Your role in opioid therapy management of chronic nonmalignant conditions
Chronic nonmalignant pain is a common, costly problem in the United States. In the elderly - adults 65 years and older - more than 50% have reported pain lasting more than one year. In a survey of nursing-home residents, approximately half noted persistent pain.
The cost of treating back pain, the most common nonmalignant pain condition, reached almost $91 billion in the United States in 1998. Despite these expenditures, approximately 25% of nursing-home residents reported inadequate pain control and were receiving no analgesics.
So, in 2000, the U.S. Congress designated 2001-2010 as the "Decade of Pain Control and Research." That same year, the Joint Commission on Accreditation of Healthcare Organizations released standards for pain management that recognized the need for appropriate assessment and management of patients with pain. The judicious use of opioids was recommended in several published guidelines for patients with chronic nonmalignant pain who had not responded to other analgesic agents.
"There remains uncertainty about the optimal use of opioids for chronic noncancer pain. Some patients do not experience significant improvements in pain or function even on high doses of opioids," stated the APS-AAPM Clinical Guidelines for the Use of Chronic Opioid Therapy in Chronic Noncancer Pain, published February 10, 2009.
However, prescribers of opioid pain relievers continue to use opioids for Medicare beneficiaries with chronic nonmalignant pain. According to the 2012 Drug Trend Report from Express Scripts Inc., there was a 4.1% increase in opiate use last year among Medicare recipients in the commercially insured population.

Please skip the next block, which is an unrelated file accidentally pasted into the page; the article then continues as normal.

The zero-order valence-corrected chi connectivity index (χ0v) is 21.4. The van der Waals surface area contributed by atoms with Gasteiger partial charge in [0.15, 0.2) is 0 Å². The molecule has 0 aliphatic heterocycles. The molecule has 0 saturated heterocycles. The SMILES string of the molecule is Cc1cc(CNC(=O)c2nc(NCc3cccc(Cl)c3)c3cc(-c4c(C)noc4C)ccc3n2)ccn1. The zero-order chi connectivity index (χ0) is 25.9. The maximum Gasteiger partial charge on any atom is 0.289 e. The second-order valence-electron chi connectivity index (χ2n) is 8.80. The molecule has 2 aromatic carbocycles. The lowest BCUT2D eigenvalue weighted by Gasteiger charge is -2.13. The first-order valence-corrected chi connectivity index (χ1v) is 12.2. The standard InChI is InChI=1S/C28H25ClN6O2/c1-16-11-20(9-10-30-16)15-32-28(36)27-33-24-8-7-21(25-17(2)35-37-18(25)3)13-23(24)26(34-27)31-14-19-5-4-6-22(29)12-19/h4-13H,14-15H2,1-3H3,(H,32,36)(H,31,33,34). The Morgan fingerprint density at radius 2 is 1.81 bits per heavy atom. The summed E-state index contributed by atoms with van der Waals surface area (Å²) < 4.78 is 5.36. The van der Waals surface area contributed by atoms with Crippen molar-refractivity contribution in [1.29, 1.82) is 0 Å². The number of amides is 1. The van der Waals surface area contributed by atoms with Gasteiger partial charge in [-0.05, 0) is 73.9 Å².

"We did a retrospective analysis and looked at the use of narcotics among the large commercially insured U.S. population with data from 2010. What we found was, in general, patients 65 and older were using more narcotics, and the gender difference is that women were using more than men. Older members tend to fill more opioid prescriptions," said Keith Widmer, a neuroscience specialist pharmacist and senior manager for ESI's neurospecialist practice, overseeing clinical specialists who work with pain medications.
The good news is that although there had been a rise in opioid use among the elderly, in 2008 drug over- dose death rates in those 65 years and older were among the lowest in age-adjusted rates, with 1.0 death per 100,000 population, age-adjusted to the 2000 U.S. standard population. The lowest risk was among children 0 to 14 years of age, with 0.1 death per 100,000 population. The highest risk was seen among adults 45 to 54 years old, with 10.4 deaths from opioid pain relievers per 100,000 population, according to the Morbidity and Mortality Weekly Report of November 4, 2011.
Best candidates for pain relief
The best candidates for treatment of chronic nonmalignant pain with opioid pain relievers, according to Trinh Pham, PharmD, BCOP, are individuals with:
* Chronic back pain of somatic origin that does not respond to nonopioids
* Chronic back pain requiring a third-line adjuvant to help with neuropathic pain
* Osteoarthritis pain that does not respond to acetaminophen or in patients who cannot take nonsteroidal anti-inflammatory drugs
* Neuropathic pain that has not fully responded to first - and second-line antineuropathic therapies.
Pham, associate clinical professor, University of Connecticut School of Pharmacy, Storrs, Conn., discussed these indications for opioids in the management of pain, as well as the pharmacist's role in pain management with opioids, in her article, "Pharmacology and therapeutics of pain medications: Part 2," in the June 2013 issue of Drug Topics.
"Pharmacists have a vital role in the management of patients who are receiving opioid analgesics for pain control," Pham wrote. "The active involvement of pharmacists in the assessment, monitoring, and management of response to pain therapy ensures decreased risk of opioid misuse, successful pain control, and minimal development of side effects. …